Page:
Sorry I have not posted in a while, there have been some major CHANGES in my life that made me have to change up this blog a wee bit! Not to fear though I am still here!
Here are some red velvet cupycakes I made for my friend Kelsey's birthday back in June. Yum!
I promise to post something new soon!
Monday, June 20, 2011
For some reason, my dad really values my opinion on wine, even though I am a total newbie when it comes to taste. There are not many wines that I love being a newbie, but Apothic Red had me from the start. First off, you can't go wrong with the price ($9.99) and second, its taste is a blend of heaven. It came as not surprise to me then, when Valen stumbled across an article featuring it in the Projo FOOD section.
We shared the wine with one of my friends who is studying to be a sommelier (a trained wine professional) and he was blown away by the stuff.
We needed a great meal to pair it with, so we chose two recipes from that weeks Projo Food section to honor it.
We did a simple swiss chard salad with fresh radishes topped with pistachios and Pecorino Romano. I whipped up a little vinaigrette for that as well. Valen was responsible for the blanched almond chicken (we did not know what blanched was before the recipe) and the carrot cilantro salad. Overall a great meal to go with that great wine. Seriously, go out and buy it if you can. Rumor has it the liquor stores can't keep it on their shelves.
I wasn't planning on posting this meal. However, Valen and I had been cooking all night for a couple friends at my house and after telling us how good our meal tasted they all demanded it be posted on the blog.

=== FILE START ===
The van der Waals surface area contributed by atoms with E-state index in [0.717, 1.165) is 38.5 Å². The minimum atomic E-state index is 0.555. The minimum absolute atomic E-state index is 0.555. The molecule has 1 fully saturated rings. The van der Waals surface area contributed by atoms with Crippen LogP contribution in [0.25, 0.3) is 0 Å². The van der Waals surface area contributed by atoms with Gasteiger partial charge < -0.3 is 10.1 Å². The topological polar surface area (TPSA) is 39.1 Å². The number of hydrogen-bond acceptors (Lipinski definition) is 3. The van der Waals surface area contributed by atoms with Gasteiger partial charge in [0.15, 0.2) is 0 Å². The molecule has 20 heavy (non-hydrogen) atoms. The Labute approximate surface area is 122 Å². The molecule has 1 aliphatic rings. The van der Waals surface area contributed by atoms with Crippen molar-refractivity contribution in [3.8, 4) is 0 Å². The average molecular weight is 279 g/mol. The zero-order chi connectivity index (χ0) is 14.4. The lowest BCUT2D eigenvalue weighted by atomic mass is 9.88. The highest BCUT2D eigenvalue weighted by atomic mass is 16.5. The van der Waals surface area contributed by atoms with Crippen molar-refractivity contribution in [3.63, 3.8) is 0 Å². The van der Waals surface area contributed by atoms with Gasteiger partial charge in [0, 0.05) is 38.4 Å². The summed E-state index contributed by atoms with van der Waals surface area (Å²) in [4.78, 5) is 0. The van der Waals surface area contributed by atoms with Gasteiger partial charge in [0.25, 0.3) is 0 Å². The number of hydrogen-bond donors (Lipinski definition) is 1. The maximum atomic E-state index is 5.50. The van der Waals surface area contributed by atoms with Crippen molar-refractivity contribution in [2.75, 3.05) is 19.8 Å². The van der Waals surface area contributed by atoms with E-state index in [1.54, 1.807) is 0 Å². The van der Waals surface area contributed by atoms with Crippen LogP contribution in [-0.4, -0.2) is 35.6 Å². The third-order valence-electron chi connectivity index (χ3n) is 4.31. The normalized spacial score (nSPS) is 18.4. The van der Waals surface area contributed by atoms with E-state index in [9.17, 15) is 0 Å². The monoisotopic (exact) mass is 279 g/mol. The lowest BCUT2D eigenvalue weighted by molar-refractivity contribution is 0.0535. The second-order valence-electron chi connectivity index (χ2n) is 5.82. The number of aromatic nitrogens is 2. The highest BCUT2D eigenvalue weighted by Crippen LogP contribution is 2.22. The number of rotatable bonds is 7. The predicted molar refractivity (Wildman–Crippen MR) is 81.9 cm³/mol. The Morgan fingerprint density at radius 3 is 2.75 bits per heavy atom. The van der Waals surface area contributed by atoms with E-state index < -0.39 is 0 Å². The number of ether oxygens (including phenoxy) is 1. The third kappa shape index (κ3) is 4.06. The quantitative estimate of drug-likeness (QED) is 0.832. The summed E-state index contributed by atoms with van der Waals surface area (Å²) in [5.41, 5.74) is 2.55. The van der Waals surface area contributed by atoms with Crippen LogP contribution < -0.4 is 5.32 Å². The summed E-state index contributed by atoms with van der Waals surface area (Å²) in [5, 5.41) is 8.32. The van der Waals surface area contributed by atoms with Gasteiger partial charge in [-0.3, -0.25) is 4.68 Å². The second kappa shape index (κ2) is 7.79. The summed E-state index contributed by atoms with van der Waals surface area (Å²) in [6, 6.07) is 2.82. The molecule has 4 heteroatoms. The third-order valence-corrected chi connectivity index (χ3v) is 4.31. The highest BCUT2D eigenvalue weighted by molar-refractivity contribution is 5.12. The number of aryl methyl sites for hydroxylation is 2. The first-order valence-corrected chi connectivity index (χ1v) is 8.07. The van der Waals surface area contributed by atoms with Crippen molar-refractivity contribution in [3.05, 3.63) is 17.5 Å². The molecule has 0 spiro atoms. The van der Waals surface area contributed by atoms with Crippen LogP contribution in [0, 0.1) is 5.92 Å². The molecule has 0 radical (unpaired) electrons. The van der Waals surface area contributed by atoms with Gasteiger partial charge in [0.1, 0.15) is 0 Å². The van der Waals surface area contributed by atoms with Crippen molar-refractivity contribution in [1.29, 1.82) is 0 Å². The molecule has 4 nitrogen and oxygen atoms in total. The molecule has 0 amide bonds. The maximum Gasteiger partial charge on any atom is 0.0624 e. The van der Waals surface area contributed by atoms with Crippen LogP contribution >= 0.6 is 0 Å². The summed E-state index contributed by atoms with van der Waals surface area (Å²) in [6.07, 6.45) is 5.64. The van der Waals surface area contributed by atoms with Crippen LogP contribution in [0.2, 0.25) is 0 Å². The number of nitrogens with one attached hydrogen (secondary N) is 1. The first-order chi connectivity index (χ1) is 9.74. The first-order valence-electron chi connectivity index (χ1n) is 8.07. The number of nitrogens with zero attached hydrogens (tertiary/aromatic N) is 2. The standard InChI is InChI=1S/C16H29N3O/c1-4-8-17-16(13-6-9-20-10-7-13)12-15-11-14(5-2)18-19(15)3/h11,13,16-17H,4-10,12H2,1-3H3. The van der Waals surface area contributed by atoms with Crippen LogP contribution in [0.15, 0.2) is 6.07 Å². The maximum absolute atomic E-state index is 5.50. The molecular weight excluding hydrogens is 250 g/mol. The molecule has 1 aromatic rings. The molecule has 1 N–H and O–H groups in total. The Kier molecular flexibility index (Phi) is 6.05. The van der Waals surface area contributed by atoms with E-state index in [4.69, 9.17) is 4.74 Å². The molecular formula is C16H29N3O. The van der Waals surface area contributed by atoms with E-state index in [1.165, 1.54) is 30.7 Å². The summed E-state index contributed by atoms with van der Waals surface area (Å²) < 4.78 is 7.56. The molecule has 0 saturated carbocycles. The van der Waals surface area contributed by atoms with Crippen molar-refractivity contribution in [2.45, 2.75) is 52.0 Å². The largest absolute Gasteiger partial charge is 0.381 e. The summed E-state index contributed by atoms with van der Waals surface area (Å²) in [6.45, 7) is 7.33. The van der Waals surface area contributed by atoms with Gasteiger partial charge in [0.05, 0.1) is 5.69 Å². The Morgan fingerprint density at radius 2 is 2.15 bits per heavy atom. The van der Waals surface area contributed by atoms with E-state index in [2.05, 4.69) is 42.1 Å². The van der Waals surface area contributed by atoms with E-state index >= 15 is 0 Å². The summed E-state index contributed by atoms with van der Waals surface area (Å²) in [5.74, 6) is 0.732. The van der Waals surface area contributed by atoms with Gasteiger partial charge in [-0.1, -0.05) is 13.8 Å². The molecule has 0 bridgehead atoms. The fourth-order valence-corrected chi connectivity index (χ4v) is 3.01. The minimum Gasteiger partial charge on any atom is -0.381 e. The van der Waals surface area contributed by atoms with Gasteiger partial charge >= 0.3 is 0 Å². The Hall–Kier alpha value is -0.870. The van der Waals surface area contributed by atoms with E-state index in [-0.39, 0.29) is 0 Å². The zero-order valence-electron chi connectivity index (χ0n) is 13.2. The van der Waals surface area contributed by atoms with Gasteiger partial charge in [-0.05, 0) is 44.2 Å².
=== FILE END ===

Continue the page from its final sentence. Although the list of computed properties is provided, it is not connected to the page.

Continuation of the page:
Friends enjoying food.
This is a cool technique. We simply steamed veggies and chicken on the grill by sealing them in tin foil packets with a little bit of white wine and chicken stock. You could substitute any of the veggies and could substitute the chicken for beef or even fish.
Our little recipe consisted of chicken with a spanish olive spread, artichokes, asparagus, sweet potato, red onion, zucchini and yellow bell pepper. This recipe is also really REALLY good for you. "Cause, ya know, gotta keep that figure.
My friend Thom is an amazing cook and we have been meaning to get together and do so for a long time. It finally happened a couple weeks ago. We invited my best friend Hadley, who happens to be one a dem Gluten-Free peeps. Thom and I took that on as a challenge and grilled up some stuff on my back deck to satisfy all of Hadley's wheat-hating needs.
Margherita pizza. The gluten-free dough stuck to the grill, so on our second attempt we really oiled that baby up and we got this nice lookin' pie.
Simple salad of swiss chard and radishes from the Slow Food URI garden.
Tomatoes and fresh chives from the Slow Food URI Garden
Eggplant grilling with what looks like the national pizza of Australia.
And 'course, its not a mid day cook out without sangria and fresh mint.
So sorry. I know we have not posted in....well its been almost two months. I apologize to all of you millions of viewers out there. I know you have all been waiting anxiously and in the previous months have found yourself at a loss due to our absence. I know, its ok. We're back.
Anyways, this is the second restaurant post we have done on here, because a great part about great food is eating great food at great restaurants!
AS220 is definitely one of my favorite spots in RI. I lo0o0o0ove this place. First off, they are always holding concerts (Deer Tick anyone?) and cool art is always on display. There is something always going on there. Even just going to the bathroom there is fun because you get to read all the little blurbs and haikus people write on the walls. They have a fun little restaurant and bar, where the food is local and delicious but best of all SUPER CHEAP.
So I have been working as a SNAP outreach worker this summer, which means I go around to different sites in RI and help people apply for food stamps if they qualify. I often find myself around the Providence area with about an hour to spare. So where do I go for lunch?